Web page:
The number of confirmed and probable mumps cases at Syracuse University (SU) continue to rise with the latest count at 29 and 64, respectively. The surge in the contagious viral disease prompted local health officials last week to reverse course on whether to recommend a third “outbreak” dose of  Measles, Mumps, and Rubella (MMR) vaccine.

Infographic aimed at college students depicting symptoms of mumps and steps they can take to protect themselves.
Infographic aimed at college students depicting symptoms of mumps and steps they can take to protect themselves.

The question is–How effective is a booster MMR vaccine against mumps?

According to a recent study on this topic published in the New England Journal of Medicine the answer is it’s pretty effective.

A recent mumps outbreak at the University of Iowa was studied where some students received the standard two doses while as part of the outbreak response another group of students received the third dose.

Of 20,496 university students who were enrolled during the 2015–2016 academic year, mumps was diagnosed in 259 students. We used Fisher’s exact test to compare unadjusted attack rates according to dose status and years since receipt of the second MMR vaccine dose. We used multivariable time-dependent Cox regression models to evaluate vaccine effectiveness, according to dose status (three vs. two doses and two vs. no doses) after adjustment for the number of years since the second dose.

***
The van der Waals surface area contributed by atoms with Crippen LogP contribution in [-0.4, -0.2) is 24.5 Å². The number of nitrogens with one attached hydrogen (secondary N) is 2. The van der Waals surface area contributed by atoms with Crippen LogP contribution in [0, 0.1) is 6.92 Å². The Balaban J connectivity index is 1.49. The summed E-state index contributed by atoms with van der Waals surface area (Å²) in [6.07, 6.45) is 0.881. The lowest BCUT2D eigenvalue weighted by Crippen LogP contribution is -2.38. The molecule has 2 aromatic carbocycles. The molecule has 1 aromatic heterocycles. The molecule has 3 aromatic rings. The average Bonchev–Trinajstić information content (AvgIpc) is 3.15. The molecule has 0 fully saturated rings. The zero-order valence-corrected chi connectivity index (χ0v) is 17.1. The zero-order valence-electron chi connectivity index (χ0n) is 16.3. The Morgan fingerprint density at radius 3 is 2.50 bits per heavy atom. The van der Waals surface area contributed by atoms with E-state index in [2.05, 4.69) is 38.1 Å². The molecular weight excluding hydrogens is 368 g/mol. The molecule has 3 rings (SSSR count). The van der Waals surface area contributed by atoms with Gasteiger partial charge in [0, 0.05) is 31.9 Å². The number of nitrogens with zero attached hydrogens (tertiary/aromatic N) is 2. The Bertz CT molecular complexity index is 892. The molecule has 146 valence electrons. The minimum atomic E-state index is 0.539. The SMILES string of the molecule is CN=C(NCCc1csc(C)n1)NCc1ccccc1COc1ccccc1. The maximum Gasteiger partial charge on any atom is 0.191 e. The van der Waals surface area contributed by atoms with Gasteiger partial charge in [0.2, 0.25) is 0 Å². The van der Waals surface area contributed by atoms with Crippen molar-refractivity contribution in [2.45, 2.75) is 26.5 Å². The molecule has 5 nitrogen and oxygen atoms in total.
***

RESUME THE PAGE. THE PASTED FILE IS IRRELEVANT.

Before the outbreak, 98.1% of the students had received at least two doses of MMR vaccine. During the outbreak, 4783 received a third dose. The attack rate was lower among the students who had received three doses than among those who had received two doses (6.7 vs. 14.5 cases per 1000 population, P<0.001). Students had more than nine times the risk of mumps if they had received the second MMR dose 13 years or more before the outbreak. At 28 days after vaccination, receipt of the third vaccine dose was associated with a 78.1% lower risk of mumps than receipt of a second dose (adjusted hazard ratio, 0.22; 95% confidence interval, 0.12 to 0.39). The vaccine effectiveness of two doses versus no doses was lower among students with more distant receipt of the second vaccine dose.

Lead author, Cristina Cardemil, MD, MPH said, “Prior to this study, the effect of a third dose of the MMR vaccine in stemming a mumps outbreak was unknown.

“This study provides important insight on the impact of a third dose for preventing cases during a university mumps outbreak and the role of waning immunity in the outbreak.”

While the outbreak has had an impact on the university’s lacrosse team, the SU football team are now being encouraged to get vaccinated.

SU Health Services will be offering students a third MMR (measles, mumps and rubella) booster free of charge on Wednesday, Nov. 1  in Flanagan Gymnasium.

LISTEN: Mumps: Why it’s seen a resurgence



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